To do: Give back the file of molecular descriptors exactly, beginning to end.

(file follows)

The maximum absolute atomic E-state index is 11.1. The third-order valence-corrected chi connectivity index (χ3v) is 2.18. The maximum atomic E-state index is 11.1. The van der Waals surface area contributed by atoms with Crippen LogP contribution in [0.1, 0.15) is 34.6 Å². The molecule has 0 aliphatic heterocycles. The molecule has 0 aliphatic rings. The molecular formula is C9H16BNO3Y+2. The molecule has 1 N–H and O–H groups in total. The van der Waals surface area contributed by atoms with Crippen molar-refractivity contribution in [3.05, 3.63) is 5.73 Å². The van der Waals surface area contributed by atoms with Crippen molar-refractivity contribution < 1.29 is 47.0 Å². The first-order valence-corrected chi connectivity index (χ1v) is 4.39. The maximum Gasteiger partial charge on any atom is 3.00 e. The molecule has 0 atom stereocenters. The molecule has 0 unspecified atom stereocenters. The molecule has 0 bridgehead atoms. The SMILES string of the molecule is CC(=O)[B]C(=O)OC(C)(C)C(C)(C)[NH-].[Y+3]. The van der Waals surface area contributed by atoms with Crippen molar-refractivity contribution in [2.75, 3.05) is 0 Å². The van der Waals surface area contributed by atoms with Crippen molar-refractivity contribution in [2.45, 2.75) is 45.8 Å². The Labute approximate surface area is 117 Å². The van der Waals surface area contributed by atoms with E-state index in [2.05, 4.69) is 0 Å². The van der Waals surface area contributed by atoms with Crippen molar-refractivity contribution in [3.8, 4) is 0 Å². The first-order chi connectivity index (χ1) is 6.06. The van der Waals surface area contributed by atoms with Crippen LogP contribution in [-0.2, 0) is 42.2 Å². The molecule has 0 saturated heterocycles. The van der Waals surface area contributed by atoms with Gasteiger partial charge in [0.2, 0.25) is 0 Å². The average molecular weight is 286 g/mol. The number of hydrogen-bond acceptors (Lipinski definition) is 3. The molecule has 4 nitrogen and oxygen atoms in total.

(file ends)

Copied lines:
The maximum absolute atomic E-state index is 11.1. The third-order valence-corrected chi connectivity index (χ3v) is 2.18. The maximum atomic E-state index is 11.1. The van der Waals surface area contributed by atoms with Crippen LogP contribution in [0.1, 0.15) is 34.6 Å². The molecule has 0 aliphatic heterocycles. The molecule has 0 aliphatic rings. The molecular formula is C9H16BNO3Y+2. The molecule has 1 N–H and O–H groups in total. The van der Waals surface area contributed by atoms with Crippen molar-refractivity contribution in [3.05, 3.63) is 5.73 Å². The van der Waals surface area contributed by atoms with Crippen molar-refractivity contribution < 1.29 is 47.0 Å². The first-order valence-corrected chi connectivity index (χ1v) is 4.39. The maximum Gasteiger partial charge on any atom is 3.00 e. The molecule has 0 atom stereocenters. The molecule has 0 unspecified atom stereocenters. The molecule has 0 bridgehead atoms. The SMILES string of the molecule is CC(=O)[B]C(=O)OC(C)(C)C(C)(C)[NH-].[Y+3]. The van der Waals surface area contributed by atoms with Crippen molar-refractivity contribution in [2.75, 3.05) is 0 Å². The van der Waals surface area contributed by atoms with Crippen molar-refractivity contribution in [2.45, 2.75) is 45.8 Å². The Labute approximate surface area is 117 Å². The van der Waals surface area contributed by atoms with E-state index in [2.05, 4.69) is 0 Å². The van der Waals surface area contributed by atoms with Crippen molar-refractivity contribution in [3.8, 4) is 0 Å². The first-order chi connectivity index (χ1) is 6.06. The van der Waals surface area contributed by atoms with Crippen LogP contribution in [-0.2, 0) is 42.2 Å². The molecule has 0 saturated heterocycles. The van der Waals surface area contributed by atoms with Gasteiger partial charge in [0.2, 0.25) is 0 Å². The average molecular weight is 286 g/mol. The number of hydrogen-bond acceptors (Lipinski definition) is 3. The molecule has 4 nitrogen and oxygen atoms in total.